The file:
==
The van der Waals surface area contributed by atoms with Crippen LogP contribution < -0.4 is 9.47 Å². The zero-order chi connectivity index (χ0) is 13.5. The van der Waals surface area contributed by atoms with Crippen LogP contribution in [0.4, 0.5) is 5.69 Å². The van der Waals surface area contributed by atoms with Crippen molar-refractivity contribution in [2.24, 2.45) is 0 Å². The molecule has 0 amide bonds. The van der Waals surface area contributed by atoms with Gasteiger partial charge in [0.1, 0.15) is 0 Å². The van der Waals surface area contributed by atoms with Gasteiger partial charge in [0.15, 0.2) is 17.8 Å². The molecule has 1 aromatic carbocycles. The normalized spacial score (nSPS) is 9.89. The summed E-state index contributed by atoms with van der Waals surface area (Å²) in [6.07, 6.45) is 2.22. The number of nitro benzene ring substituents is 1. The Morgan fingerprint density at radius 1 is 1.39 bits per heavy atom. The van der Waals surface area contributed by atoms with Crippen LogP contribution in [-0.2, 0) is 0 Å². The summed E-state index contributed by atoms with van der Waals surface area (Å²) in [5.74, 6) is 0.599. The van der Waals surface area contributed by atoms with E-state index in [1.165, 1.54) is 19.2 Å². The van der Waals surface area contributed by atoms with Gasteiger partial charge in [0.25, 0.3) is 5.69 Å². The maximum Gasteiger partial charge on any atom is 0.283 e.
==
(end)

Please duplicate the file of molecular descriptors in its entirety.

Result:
The van der Waals surface area contributed by atoms with Crippen LogP contribution < -0.4 is 9.47 Å². The zero-order chi connectivity index (χ0) is 13.5. The van der Waals surface area contributed by atoms with Crippen LogP contribution in [0.4, 0.5) is 5.69 Å². The van der Waals surface area contributed by atoms with Crippen molar-refractivity contribution in [2.24, 2.45) is 0 Å². The molecule has 0 amide bonds. The van der Waals surface area contributed by atoms with Gasteiger partial charge in [0.1, 0.15) is 0 Å². The van der Waals surface area contributed by atoms with Gasteiger partial charge in [0.15, 0.2) is 17.8 Å². The molecule has 1 aromatic carbocycles. The normalized spacial score (nSPS) is 9.89. The summed E-state index contributed by atoms with van der Waals surface area (Å²) in [6.07, 6.45) is 2.22. The number of nitro benzene ring substituents is 1. The Morgan fingerprint density at radius 1 is 1.39 bits per heavy atom. The van der Waals surface area contributed by atoms with Crippen LogP contribution in [-0.2, 0) is 0 Å². The summed E-state index contributed by atoms with van der Waals surface area (Å²) in [5.74, 6) is 0.599. The van der Waals surface area contributed by atoms with E-state index in [1.165, 1.54) is 19.2 Å². The van der Waals surface area contributed by atoms with Gasteiger partial charge in [0.25, 0.3) is 5.69 Å². The maximum Gasteiger partial charge on any atom is 0.283 e.